Here’s the thing about Nathan Ballard – he was almost always in this damn-the-facts-Gavin-Newsom-is-always-right mode. That’s just the way the bulk of his profession does it these days.* Oh well, he won’t be in that mode much longer, see the news release below.
But what if the roles had been reversed? What if the smarter one were Mayor and the more charismatic one were Director of Communications?
Wouldn’t that arrangement have worked out better? For them, and for us? Just asking…
NB on the job, an impossible job, really, when you get down to it. Here he is documenting the goings-on around on Polk Street:
Check Nate’s Earned Media website: “Good Press. It isn’t free…” True that.
Anyway, here’s the news of the day:
Nathan Ballard to Leave Newsom Administration
Today Mayor Gavin Newsom announced that Nathan Ballard, his director of communications, will be leaving the Newsom administration.
Newsom praised Ballard’s skills.
“Nathan Ballard is unflappable, smart and a fierce advocate,” said Newsom. “He is a talented communicator and a consummate professional, and we will miss him.”
Ballard praised Newsom for his leadership.
“Mayor Newsom is a gifted leader who fearlessly tackles significant issues such as health care, the environment, education, and equal rights,” said Ballard. “It has been a privilege to serve this administration.”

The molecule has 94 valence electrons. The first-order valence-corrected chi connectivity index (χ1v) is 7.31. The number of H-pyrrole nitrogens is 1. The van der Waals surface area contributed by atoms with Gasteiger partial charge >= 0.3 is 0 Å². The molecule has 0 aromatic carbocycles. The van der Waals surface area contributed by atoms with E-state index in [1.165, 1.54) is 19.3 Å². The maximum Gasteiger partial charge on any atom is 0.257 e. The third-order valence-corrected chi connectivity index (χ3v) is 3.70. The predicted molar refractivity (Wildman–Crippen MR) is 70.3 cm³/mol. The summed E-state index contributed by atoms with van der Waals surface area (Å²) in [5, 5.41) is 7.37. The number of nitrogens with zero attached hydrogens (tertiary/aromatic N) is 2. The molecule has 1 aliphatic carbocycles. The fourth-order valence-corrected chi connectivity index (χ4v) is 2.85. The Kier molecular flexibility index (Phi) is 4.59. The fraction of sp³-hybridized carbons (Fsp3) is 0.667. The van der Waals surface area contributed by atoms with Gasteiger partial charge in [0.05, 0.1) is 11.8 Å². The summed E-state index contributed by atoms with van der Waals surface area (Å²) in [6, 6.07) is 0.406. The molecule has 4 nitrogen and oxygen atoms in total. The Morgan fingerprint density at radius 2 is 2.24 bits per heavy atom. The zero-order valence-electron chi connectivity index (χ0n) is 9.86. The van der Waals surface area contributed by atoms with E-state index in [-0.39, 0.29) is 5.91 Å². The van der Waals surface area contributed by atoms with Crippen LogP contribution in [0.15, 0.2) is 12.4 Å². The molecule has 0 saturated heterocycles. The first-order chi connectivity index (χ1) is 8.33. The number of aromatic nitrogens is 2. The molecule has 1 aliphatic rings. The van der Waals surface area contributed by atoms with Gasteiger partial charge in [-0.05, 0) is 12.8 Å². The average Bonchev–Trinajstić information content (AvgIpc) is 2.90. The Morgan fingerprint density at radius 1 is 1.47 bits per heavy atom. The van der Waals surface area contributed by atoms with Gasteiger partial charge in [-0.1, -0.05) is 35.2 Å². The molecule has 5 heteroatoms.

Ballard took the helm of Newsom’s communications operation in February, 2007. He will be leaving the administration in February, 2010. He said he plans to spend more time with his family and to relaunch the business he founded in 2004, Earned Media, LLC.
Ballard, 40, has served as a spokesman for two presidential candidates, Senator John Kerry and General Wesley Clark. He has also been a communications director for the Democratic National Committee, the California Democratic Party, and California’s largest labor organization, the California Labor Federation, AFL-CIO.
Good luck Mr. Ballard. Bon courage.
*Speaking of charismatic leaders, even Mussolini would occasionally admit he lost a battle or made a mistake. Those by-gone days of frankness are long-gone, it would seem.